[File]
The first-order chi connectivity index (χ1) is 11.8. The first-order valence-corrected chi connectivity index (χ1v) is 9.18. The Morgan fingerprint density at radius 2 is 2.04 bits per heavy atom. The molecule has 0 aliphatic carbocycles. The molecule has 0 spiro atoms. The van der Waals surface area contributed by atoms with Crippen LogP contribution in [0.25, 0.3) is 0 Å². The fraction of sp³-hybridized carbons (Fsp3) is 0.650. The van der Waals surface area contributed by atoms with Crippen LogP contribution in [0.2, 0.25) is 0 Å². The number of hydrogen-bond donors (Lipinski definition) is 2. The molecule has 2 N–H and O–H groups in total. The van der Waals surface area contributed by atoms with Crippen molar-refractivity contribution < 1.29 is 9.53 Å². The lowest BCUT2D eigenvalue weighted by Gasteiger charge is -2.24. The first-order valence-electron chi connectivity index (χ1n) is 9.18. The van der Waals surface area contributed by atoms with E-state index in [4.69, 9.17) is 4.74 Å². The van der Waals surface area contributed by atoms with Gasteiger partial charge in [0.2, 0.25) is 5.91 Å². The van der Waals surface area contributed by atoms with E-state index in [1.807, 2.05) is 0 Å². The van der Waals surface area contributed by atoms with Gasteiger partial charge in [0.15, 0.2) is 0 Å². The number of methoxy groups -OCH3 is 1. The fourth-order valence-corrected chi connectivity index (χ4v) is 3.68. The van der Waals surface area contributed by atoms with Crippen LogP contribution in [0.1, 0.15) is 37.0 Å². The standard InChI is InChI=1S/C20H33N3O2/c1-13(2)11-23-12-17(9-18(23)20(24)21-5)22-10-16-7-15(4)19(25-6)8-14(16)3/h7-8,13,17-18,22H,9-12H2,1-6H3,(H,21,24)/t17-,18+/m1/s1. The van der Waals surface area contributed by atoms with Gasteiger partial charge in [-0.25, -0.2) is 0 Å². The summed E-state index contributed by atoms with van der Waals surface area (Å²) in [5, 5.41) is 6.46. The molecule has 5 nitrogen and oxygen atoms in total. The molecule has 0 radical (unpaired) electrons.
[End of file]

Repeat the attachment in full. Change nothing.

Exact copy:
The first-order chi connectivity index (χ1) is 11.8. The first-order valence-corrected chi connectivity index (χ1v) is 9.18. The Morgan fingerprint density at radius 2 is 2.04 bits per heavy atom. The molecule has 0 aliphatic carbocycles. The molecule has 0 spiro atoms. The van der Waals surface area contributed by atoms with Crippen LogP contribution in [0.25, 0.3) is 0 Å². The fraction of sp³-hybridized carbons (Fsp3) is 0.650. The van der Waals surface area contributed by atoms with Crippen LogP contribution in [0.2, 0.25) is 0 Å². The number of hydrogen-bond donors (Lipinski definition) is 2. The molecule has 2 N–H and O–H groups in total. The van der Waals surface area contributed by atoms with Crippen molar-refractivity contribution < 1.29 is 9.53 Å². The lowest BCUT2D eigenvalue weighted by Gasteiger charge is -2.24. The first-order valence-electron chi connectivity index (χ1n) is 9.18. The van der Waals surface area contributed by atoms with E-state index in [4.69, 9.17) is 4.74 Å². The van der Waals surface area contributed by atoms with Gasteiger partial charge in [0.2, 0.25) is 5.91 Å². The van der Waals surface area contributed by atoms with E-state index in [1.807, 2.05) is 0 Å². The van der Waals surface area contributed by atoms with Gasteiger partial charge in [0.15, 0.2) is 0 Å². The number of methoxy groups -OCH3 is 1. The fourth-order valence-corrected chi connectivity index (χ4v) is 3.68. The van der Waals surface area contributed by atoms with Crippen LogP contribution in [0.1, 0.15) is 37.0 Å². The standard InChI is InChI=1S/C20H33N3O2/c1-13(2)11-23-12-17(9-18(23)20(24)21-5)22-10-16-7-15(4)19(25-6)8-14(16)3/h7-8,13,17-18,22H,9-12H2,1-6H3,(H,21,24)/t17-,18+/m1/s1. The van der Waals surface area contributed by atoms with Gasteiger partial charge in [-0.25, -0.2) is 0 Å². The summed E-state index contributed by atoms with van der Waals surface area (Å²) in [5, 5.41) is 6.46. The molecule has 5 nitrogen and oxygen atoms in total. The molecule has 0 radical (unpaired) electrons.